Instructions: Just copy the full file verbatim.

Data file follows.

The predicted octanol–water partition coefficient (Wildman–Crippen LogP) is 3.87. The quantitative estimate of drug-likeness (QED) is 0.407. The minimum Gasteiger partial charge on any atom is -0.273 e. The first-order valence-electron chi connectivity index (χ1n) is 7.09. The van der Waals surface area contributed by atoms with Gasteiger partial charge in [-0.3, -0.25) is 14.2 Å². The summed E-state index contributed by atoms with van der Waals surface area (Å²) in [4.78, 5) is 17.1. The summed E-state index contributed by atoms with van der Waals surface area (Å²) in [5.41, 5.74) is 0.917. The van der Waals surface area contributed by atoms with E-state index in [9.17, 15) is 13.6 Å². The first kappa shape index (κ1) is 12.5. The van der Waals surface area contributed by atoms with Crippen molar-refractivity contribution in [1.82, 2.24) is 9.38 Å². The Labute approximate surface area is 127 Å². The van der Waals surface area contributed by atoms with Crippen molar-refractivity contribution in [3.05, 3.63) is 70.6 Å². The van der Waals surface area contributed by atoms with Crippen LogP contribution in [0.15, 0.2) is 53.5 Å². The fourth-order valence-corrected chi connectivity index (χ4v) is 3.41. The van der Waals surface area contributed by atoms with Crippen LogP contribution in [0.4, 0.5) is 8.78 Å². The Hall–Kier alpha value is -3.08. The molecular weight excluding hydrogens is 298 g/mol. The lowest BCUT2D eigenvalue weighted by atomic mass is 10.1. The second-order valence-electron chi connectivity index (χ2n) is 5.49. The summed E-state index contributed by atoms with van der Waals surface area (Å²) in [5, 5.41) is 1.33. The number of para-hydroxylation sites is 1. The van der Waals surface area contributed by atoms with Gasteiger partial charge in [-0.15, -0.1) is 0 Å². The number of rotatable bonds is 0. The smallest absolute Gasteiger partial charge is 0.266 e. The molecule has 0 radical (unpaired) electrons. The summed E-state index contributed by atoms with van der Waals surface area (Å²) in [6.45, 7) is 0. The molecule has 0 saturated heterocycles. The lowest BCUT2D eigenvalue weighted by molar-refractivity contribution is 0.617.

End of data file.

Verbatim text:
The predicted octanol–water partition coefficient (Wildman–Crippen LogP) is 3.87. The quantitative estimate of drug-likeness (QED) is 0.407. The minimum Gasteiger partial charge on any atom is -0.273 e. The first-order valence-electron chi connectivity index (χ1n) is 7.09. The van der Waals surface area contributed by atoms with Gasteiger partial charge in [-0.3, -0.25) is 14.2 Å². The summed E-state index contributed by atoms with van der Waals surface area (Å²) in [4.78, 5) is 17.1. The summed E-state index contributed by atoms with van der Waals surface area (Å²) in [5.41, 5.74) is 0.917. The van der Waals surface area contributed by atoms with E-state index in [9.17, 15) is 13.6 Å². The first kappa shape index (κ1) is 12.5. The van der Waals surface area contributed by atoms with Crippen molar-refractivity contribution in [1.82, 2.24) is 9.38 Å². The Labute approximate surface area is 127 Å². The van der Waals surface area contributed by atoms with Crippen molar-refractivity contribution in [3.05, 3.63) is 70.6 Å². The van der Waals surface area contributed by atoms with Crippen LogP contribution in [0.15, 0.2) is 53.5 Å². The fourth-order valence-corrected chi connectivity index (χ4v) is 3.41. The van der Waals surface area contributed by atoms with Crippen LogP contribution in [0.4, 0.5) is 8.78 Å². The Hall–Kier alpha value is -3.08. The molecular weight excluding hydrogens is 298 g/mol. The lowest BCUT2D eigenvalue weighted by atomic mass is 10.1. The second-order valence-electron chi connectivity index (χ2n) is 5.49. The summed E-state index contributed by atoms with van der Waals surface area (Å²) in [5, 5.41) is 1.33. The number of para-hydroxylation sites is 1. The van der Waals surface area contributed by atoms with Gasteiger partial charge in [-0.15, -0.1) is 0 Å². The number of rotatable bonds is 0. The smallest absolute Gasteiger partial charge is 0.266 e. The molecule has 0 radical (unpaired) electrons. The summed E-state index contributed by atoms with van der Waals surface area (Å²) in [6.45, 7) is 0. The molecule has 0 saturated heterocycles. The lowest BCUT2D eigenvalue weighted by molar-refractivity contribution is 0.617.